This was also the perfect opportunity to make the PS Plus Premium tier much more attractive for consumers. Most gamers prefer to stay at the Extra tier because of its native library, and there wasn’t a very strong incentive to go for the Premium. If Sony had introduced a cloud streaming-only device, players would have been able to make use of the Premium tier services as the principal feature of this device. And after the recent price hike, the service is in dire need of a supporting factor anyway.
This would have boosted the consumers of the service and was ample chance to market it as such. It feels like such a waste not being able to run the PS Plus Premium library for a device that is solely made for streaming games. $200 was such a good price point only if it had given the ability to stream directly from the server. I think PS Portal’s usability took a strong hit by omitting this key feature.
Another important thing is how adding cloud streaming would have negated the smartphone comparison. PlayStation’s Remote Play allows you to stream your games running on the home console to your phone, exactly what the PS Portal does. But if Sony had included cloud streaming capabilities in it, it would have gone beyond the smartphones’ domain and would have made the PS Portal a more recommendable choice.
This is what PS Portal should have been in the first place. And while we’re on the topic of what could’ve been, I surely wouldn’t have minded at least an OLED display and Bluetooth support for better connectivity. Having used multiple consoles myself, I feel those were necessary additions for a modern device. Still, those features are more on the luxury side, but omitting cloud streaming capabilities is a self-damaging move and has made this new device a very hard-to-recommend purchase.
Sony Needs A Good Handheld Contender
Sony missed a golden opportunity to come up with a competitive handheld console. This is even more critical when you consider that handheld consoles are slowly becoming quite an attractive option. On top of portability and ease of use, they also bring exceptional hardware and a strong library now, not toned-down versions of games. These features contribute to the growing popularity of portable devices.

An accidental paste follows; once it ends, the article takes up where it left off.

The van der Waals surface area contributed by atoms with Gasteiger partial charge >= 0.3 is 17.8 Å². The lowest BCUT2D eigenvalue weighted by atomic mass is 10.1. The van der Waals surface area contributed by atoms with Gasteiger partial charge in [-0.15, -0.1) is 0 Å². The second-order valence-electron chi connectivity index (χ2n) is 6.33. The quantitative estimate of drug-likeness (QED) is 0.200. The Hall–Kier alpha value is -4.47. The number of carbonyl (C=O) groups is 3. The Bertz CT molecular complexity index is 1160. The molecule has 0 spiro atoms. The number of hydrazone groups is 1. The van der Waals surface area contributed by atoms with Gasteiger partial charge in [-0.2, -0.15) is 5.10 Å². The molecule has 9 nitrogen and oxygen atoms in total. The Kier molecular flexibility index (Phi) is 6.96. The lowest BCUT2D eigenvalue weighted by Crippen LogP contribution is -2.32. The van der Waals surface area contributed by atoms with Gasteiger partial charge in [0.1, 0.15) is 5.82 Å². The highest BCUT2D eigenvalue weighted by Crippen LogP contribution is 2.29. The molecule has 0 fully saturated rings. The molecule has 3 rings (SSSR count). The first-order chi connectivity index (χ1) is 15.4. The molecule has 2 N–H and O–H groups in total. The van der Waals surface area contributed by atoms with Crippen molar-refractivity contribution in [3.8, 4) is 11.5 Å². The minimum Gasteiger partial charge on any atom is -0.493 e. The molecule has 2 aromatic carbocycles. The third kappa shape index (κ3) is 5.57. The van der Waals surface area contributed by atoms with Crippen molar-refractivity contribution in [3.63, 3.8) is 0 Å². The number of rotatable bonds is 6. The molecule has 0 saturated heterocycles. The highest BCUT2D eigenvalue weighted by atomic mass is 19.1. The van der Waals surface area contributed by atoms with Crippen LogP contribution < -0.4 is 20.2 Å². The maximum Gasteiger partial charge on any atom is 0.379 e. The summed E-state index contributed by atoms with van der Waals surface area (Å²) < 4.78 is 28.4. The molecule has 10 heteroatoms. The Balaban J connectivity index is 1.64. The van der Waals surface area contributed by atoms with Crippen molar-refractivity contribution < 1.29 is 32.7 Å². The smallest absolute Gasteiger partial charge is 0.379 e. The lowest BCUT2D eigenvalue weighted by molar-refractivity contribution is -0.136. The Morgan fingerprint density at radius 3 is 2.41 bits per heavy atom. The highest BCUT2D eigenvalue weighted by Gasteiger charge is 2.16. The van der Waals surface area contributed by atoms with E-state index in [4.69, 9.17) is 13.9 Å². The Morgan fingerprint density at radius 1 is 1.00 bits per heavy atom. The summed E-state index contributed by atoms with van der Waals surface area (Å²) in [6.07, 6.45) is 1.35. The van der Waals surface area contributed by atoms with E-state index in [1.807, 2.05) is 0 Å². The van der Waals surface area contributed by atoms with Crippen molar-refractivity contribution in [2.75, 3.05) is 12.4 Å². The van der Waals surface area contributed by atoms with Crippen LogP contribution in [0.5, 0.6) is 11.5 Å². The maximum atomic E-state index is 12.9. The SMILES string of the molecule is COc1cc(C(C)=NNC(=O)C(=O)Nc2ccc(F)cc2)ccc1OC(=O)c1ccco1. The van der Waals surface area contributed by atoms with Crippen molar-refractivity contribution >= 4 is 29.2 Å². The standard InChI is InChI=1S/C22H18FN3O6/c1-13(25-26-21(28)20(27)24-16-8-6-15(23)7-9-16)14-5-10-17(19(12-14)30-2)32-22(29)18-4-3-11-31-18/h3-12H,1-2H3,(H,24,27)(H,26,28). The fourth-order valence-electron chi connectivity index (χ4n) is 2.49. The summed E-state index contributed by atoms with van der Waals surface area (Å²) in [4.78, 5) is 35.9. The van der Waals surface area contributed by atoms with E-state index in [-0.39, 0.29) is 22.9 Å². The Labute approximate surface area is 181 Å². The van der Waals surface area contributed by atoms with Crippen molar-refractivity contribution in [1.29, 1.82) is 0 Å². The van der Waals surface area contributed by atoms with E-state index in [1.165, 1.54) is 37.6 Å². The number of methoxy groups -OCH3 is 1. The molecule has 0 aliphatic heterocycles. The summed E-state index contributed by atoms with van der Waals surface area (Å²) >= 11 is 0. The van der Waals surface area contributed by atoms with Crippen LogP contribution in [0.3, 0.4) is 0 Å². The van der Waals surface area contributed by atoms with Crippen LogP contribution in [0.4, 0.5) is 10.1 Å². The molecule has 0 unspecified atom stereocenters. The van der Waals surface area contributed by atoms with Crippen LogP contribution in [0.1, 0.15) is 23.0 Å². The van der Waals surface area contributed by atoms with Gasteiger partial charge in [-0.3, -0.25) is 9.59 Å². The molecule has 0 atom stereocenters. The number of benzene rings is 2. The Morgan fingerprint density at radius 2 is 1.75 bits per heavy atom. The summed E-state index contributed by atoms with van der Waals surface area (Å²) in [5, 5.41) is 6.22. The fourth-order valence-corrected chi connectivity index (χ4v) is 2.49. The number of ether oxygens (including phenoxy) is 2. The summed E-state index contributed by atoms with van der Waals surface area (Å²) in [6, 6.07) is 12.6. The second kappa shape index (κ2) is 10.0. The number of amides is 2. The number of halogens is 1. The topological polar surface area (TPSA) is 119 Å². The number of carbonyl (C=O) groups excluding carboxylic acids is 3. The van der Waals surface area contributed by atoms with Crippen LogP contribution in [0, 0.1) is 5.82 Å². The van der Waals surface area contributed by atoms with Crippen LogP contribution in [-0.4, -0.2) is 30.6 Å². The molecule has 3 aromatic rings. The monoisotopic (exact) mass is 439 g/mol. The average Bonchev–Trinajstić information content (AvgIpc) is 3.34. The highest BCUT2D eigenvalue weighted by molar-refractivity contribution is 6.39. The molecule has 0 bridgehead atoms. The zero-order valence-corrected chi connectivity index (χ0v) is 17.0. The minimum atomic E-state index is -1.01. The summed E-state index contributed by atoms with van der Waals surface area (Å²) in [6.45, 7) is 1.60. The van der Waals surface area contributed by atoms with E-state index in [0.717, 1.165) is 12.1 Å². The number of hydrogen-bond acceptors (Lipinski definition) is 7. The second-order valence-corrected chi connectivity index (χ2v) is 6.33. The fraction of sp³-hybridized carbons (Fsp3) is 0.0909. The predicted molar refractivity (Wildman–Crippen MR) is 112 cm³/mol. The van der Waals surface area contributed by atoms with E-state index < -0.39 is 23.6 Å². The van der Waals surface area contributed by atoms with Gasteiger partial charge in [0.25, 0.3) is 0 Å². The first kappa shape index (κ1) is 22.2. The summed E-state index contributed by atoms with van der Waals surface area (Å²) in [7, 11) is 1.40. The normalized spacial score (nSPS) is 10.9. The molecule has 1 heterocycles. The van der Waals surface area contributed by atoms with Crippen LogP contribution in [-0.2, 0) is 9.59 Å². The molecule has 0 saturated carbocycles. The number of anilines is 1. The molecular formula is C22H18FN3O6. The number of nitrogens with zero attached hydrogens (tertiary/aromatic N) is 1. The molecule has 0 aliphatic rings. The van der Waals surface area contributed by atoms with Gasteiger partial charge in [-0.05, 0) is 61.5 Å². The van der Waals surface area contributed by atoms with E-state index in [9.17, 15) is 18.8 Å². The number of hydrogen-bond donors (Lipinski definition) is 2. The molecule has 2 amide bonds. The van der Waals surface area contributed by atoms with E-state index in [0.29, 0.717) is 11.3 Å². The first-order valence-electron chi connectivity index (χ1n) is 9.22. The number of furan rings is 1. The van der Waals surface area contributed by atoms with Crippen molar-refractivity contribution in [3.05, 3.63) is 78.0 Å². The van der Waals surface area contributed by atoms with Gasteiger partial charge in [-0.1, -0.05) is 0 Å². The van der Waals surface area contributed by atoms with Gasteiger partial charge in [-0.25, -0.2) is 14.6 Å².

Taking note of this, more and more handhelds are starting to emerge. After Switch’s overwhelming popularity, Switch 2 is also around the corner now. Moreover, for PC enthusiasts like me, Steam Deck was the stuff of dreams and even more and stronger options like ASUS ROG Ally have started emerging. Not to mention, even Xbox is rumored to be stepping into the handheld console domain. Sony is lagging now.
It’s honestly depressing to see no further handheld consoles from Sony. PSP was a major part of my childhood and I’ve made precious memories with it. Seeing it now still gives me an overwhelming sense of nostalgia. Though I never owned a Vita, the PSP was enough to make me wish for another Sony portable console. This PS Portal had me hyped since its leaks, but seeing the actual product was nothing but a disappointment.
All of these factors reinforce the need for a true handheld device from Sony. With the competition heating up in the portable division, Sony needs to step up their game. A portable device with at least Steam Deck-level hardware and the capability to run games of Sony’s older hardware natively while possessing the option to run the latest games through cloud streaming would be reason enough for me to fall in love with it.
I know native backward compatibility in a single device is too much to ask since Sony never provided this feature, but one can dream. Putting the fantasies aside, a realistic demand would be to create a modern handheld console for Sony’s titles, or at the very least provide cloud streaming of the PS library directly off of the server. But the critical problem is whether Sony will consider it. It released a barebones device and yet people are still buying it, which is honestly the core of the problem.
I believe this is going to be Sony’s biggest failure. They should’ve make another handheld like PsVita. But it should be compatible with regular SD cards. And should have Ps1-Ps2-Ps3-Psp and PsVita library with it. Because market shows people really into retro games. And they bought unkown handhelds
In a nutshell, Sony’s new PS5 accessory-esque handheld leaves a lot to be desired. With minimalistic features, it’s a very difficult purchase. This was a prime opportunity to introduce a cloud streaming-ready console that makes use of the tech giant’s subscription service, let alone a proper handheld console. Portable devices are on a roll these days, and Sony would benefit a lot from releasing a more attractive handheld device.
PS Portal, priced at $200, is available for pre-order right now and will start shipping on November 15, 2023.